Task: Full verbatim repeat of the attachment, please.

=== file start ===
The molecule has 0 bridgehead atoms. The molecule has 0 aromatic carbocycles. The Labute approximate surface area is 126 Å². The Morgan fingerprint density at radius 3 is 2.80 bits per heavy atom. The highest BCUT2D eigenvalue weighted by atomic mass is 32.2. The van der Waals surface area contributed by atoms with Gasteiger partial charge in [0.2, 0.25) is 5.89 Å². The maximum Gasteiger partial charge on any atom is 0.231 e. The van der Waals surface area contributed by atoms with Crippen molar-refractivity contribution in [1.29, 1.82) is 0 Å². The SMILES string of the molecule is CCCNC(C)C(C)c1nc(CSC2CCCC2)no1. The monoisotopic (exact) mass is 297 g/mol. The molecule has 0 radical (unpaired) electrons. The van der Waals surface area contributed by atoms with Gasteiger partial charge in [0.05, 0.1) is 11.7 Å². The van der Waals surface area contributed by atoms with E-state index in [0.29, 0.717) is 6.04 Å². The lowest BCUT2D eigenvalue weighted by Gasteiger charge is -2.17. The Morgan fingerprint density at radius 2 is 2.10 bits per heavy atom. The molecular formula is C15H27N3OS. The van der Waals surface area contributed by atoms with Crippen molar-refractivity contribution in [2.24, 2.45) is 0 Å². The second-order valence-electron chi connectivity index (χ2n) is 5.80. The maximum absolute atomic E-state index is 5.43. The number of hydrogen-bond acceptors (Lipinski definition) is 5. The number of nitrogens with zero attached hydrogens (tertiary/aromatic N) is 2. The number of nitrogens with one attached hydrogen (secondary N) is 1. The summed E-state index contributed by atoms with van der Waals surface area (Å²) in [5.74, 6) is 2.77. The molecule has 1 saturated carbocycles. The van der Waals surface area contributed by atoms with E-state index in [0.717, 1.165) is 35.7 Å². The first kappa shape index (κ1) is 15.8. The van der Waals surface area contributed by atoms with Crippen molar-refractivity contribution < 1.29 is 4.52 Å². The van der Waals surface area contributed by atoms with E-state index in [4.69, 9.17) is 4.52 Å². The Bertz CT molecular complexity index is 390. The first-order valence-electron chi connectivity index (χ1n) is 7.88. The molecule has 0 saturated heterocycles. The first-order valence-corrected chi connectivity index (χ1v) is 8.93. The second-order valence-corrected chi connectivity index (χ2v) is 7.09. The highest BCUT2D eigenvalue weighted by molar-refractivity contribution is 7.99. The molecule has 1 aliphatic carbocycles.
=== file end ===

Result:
The molecule has 0 bridgehead atoms. The molecule has 0 aromatic carbocycles. The Labute approximate surface area is 126 Å². The Morgan fingerprint density at radius 3 is 2.80 bits per heavy atom. The highest BCUT2D eigenvalue weighted by atomic mass is 32.2. The van der Waals surface area contributed by atoms with Gasteiger partial charge in [0.2, 0.25) is 5.89 Å². The maximum Gasteiger partial charge on any atom is 0.231 e. The van der Waals surface area contributed by atoms with Crippen molar-refractivity contribution in [1.29, 1.82) is 0 Å². The SMILES string of the molecule is CCCNC(C)C(C)c1nc(CSC2CCCC2)no1. The monoisotopic (exact) mass is 297 g/mol. The molecule has 0 radical (unpaired) electrons. The van der Waals surface area contributed by atoms with Gasteiger partial charge in [0.05, 0.1) is 11.7 Å². The van der Waals surface area contributed by atoms with E-state index in [0.29, 0.717) is 6.04 Å². The lowest BCUT2D eigenvalue weighted by Gasteiger charge is -2.17. The Morgan fingerprint density at radius 2 is 2.10 bits per heavy atom. The molecular formula is C15H27N3OS. The van der Waals surface area contributed by atoms with Crippen molar-refractivity contribution in [2.24, 2.45) is 0 Å². The second-order valence-electron chi connectivity index (χ2n) is 5.80. The maximum absolute atomic E-state index is 5.43. The number of hydrogen-bond acceptors (Lipinski definition) is 5. The number of nitrogens with zero attached hydrogens (tertiary/aromatic N) is 2. The number of nitrogens with one attached hydrogen (secondary N) is 1. The summed E-state index contributed by atoms with van der Waals surface area (Å²) in [5.74, 6) is 2.77. The molecule has 1 saturated carbocycles. The van der Waals surface area contributed by atoms with E-state index in [0.717, 1.165) is 35.7 Å². The first kappa shape index (κ1) is 15.8. The van der Waals surface area contributed by atoms with Crippen molar-refractivity contribution < 1.29 is 4.52 Å². The van der Waals surface area contributed by atoms with E-state index in [4.69, 9.17) is 4.52 Å². The Bertz CT molecular complexity index is 390. The first-order valence-electron chi connectivity index (χ1n) is 7.88. The molecule has 0 saturated heterocycles. The first-order valence-corrected chi connectivity index (χ1v) is 8.93. The second-order valence-corrected chi connectivity index (χ2v) is 7.09. The highest BCUT2D eigenvalue weighted by molar-refractivity contribution is 7.99. The molecule has 1 aliphatic carbocycles.